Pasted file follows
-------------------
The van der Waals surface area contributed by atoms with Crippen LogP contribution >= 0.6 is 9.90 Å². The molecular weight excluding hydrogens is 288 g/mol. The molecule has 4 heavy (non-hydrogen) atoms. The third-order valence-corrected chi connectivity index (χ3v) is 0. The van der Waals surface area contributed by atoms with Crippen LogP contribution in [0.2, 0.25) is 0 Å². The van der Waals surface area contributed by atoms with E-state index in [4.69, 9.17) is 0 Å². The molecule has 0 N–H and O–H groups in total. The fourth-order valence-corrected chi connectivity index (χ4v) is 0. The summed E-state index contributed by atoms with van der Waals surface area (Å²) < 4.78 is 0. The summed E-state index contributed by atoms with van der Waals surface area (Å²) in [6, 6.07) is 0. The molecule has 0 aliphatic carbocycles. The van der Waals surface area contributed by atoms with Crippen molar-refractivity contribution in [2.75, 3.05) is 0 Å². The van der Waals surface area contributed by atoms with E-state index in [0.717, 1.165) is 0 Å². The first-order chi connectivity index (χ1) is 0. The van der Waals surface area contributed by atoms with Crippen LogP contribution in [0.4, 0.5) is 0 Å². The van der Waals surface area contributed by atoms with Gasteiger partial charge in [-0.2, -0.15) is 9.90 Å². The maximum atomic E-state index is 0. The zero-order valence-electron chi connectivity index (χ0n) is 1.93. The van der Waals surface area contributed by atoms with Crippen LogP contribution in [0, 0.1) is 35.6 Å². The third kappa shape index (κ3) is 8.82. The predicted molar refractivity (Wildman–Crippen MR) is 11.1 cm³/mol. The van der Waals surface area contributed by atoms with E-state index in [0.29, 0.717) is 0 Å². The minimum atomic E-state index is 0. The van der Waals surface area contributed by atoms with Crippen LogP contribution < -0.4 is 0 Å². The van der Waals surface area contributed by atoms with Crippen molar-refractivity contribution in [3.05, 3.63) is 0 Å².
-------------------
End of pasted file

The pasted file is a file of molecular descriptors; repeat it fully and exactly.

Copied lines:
The van der Waals surface area contributed by atoms with Crippen LogP contribution >= 0.6 is 9.90 Å². The molecular weight excluding hydrogens is 288 g/mol. The molecule has 4 heavy (non-hydrogen) atoms. The third-order valence-corrected chi connectivity index (χ3v) is 0. The van der Waals surface area contributed by atoms with Crippen LogP contribution in [0.2, 0.25) is 0 Å². The van der Waals surface area contributed by atoms with E-state index in [4.69, 9.17) is 0 Å². The molecule has 0 N–H and O–H groups in total. The fourth-order valence-corrected chi connectivity index (χ4v) is 0. The summed E-state index contributed by atoms with van der Waals surface area (Å²) < 4.78 is 0. The summed E-state index contributed by atoms with van der Waals surface area (Å²) in [6, 6.07) is 0. The molecule has 0 aliphatic carbocycles. The van der Waals surface area contributed by atoms with Crippen molar-refractivity contribution in [2.75, 3.05) is 0 Å². The van der Waals surface area contributed by atoms with E-state index in [0.717, 1.165) is 0 Å². The first-order chi connectivity index (χ1) is 0. The van der Waals surface area contributed by atoms with Crippen LogP contribution in [0.4, 0.5) is 0 Å². The van der Waals surface area contributed by atoms with Gasteiger partial charge in [-0.2, -0.15) is 9.90 Å². The maximum atomic E-state index is 0. The zero-order valence-electron chi connectivity index (χ0n) is 1.93. The van der Waals surface area contributed by atoms with Crippen LogP contribution in [0, 0.1) is 35.6 Å². The third kappa shape index (κ3) is 8.82. The predicted molar refractivity (Wildman–Crippen MR) is 11.1 cm³/mol. The van der Waals surface area contributed by atoms with E-state index in [0.29, 0.717) is 0 Å². The minimum atomic E-state index is 0. The van der Waals surface area contributed by atoms with Crippen LogP contribution < -0.4 is 0 Å². The van der Waals surface area contributed by atoms with Crippen molar-refractivity contribution in [3.05, 3.63) is 0 Å².